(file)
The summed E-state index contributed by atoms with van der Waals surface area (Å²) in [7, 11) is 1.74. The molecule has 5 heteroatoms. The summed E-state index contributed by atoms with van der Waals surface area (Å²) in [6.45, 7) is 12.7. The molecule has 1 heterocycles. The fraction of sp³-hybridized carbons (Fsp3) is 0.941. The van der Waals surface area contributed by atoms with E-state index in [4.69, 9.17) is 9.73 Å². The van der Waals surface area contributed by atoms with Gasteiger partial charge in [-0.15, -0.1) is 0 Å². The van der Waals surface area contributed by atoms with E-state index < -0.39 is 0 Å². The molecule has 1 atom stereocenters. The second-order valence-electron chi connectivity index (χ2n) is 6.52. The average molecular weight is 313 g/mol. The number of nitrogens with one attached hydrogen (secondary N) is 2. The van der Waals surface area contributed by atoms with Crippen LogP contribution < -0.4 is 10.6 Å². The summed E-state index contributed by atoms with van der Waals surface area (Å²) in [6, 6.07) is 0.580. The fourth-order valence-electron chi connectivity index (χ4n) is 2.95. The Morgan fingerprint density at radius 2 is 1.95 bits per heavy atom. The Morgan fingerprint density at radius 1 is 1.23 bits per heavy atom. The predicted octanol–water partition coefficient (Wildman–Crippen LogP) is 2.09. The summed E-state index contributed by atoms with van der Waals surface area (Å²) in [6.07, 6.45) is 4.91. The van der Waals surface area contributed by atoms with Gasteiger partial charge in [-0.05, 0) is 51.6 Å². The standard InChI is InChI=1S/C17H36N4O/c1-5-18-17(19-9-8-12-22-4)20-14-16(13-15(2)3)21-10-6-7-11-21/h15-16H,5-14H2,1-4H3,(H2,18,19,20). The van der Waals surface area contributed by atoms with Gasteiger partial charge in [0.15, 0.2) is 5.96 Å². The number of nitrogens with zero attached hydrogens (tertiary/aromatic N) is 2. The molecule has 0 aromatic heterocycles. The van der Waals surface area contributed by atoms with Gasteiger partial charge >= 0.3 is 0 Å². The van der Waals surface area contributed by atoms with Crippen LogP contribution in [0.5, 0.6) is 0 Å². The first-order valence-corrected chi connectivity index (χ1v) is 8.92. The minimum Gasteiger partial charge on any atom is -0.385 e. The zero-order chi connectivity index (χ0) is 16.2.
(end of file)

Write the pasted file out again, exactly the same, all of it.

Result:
The summed E-state index contributed by atoms with van der Waals surface area (Å²) in [7, 11) is 1.74. The molecule has 5 heteroatoms. The summed E-state index contributed by atoms with van der Waals surface area (Å²) in [6.45, 7) is 12.7. The molecule has 1 heterocycles. The fraction of sp³-hybridized carbons (Fsp3) is 0.941. The van der Waals surface area contributed by atoms with E-state index in [4.69, 9.17) is 9.73 Å². The van der Waals surface area contributed by atoms with Gasteiger partial charge in [-0.15, -0.1) is 0 Å². The van der Waals surface area contributed by atoms with E-state index < -0.39 is 0 Å². The molecule has 1 atom stereocenters. The second-order valence-electron chi connectivity index (χ2n) is 6.52. The average molecular weight is 313 g/mol. The number of nitrogens with one attached hydrogen (secondary N) is 2. The van der Waals surface area contributed by atoms with Crippen LogP contribution < -0.4 is 10.6 Å². The summed E-state index contributed by atoms with van der Waals surface area (Å²) in [6, 6.07) is 0.580. The fourth-order valence-electron chi connectivity index (χ4n) is 2.95. The Morgan fingerprint density at radius 2 is 1.95 bits per heavy atom. The Morgan fingerprint density at radius 1 is 1.23 bits per heavy atom. The predicted octanol–water partition coefficient (Wildman–Crippen LogP) is 2.09. The summed E-state index contributed by atoms with van der Waals surface area (Å²) in [6.07, 6.45) is 4.91. The van der Waals surface area contributed by atoms with Gasteiger partial charge in [-0.05, 0) is 51.6 Å². The standard InChI is InChI=1S/C17H36N4O/c1-5-18-17(19-9-8-12-22-4)20-14-16(13-15(2)3)21-10-6-7-11-21/h15-16H,5-14H2,1-4H3,(H2,18,19,20). The van der Waals surface area contributed by atoms with Gasteiger partial charge in [0.15, 0.2) is 5.96 Å². The number of nitrogens with zero attached hydrogens (tertiary/aromatic N) is 2. The molecule has 0 aromatic heterocycles. The van der Waals surface area contributed by atoms with Gasteiger partial charge >= 0.3 is 0 Å². The van der Waals surface area contributed by atoms with Crippen LogP contribution in [0.5, 0.6) is 0 Å². The first-order valence-corrected chi connectivity index (χ1v) is 8.92. The minimum Gasteiger partial charge on any atom is -0.385 e. The zero-order chi connectivity index (χ0) is 16.2.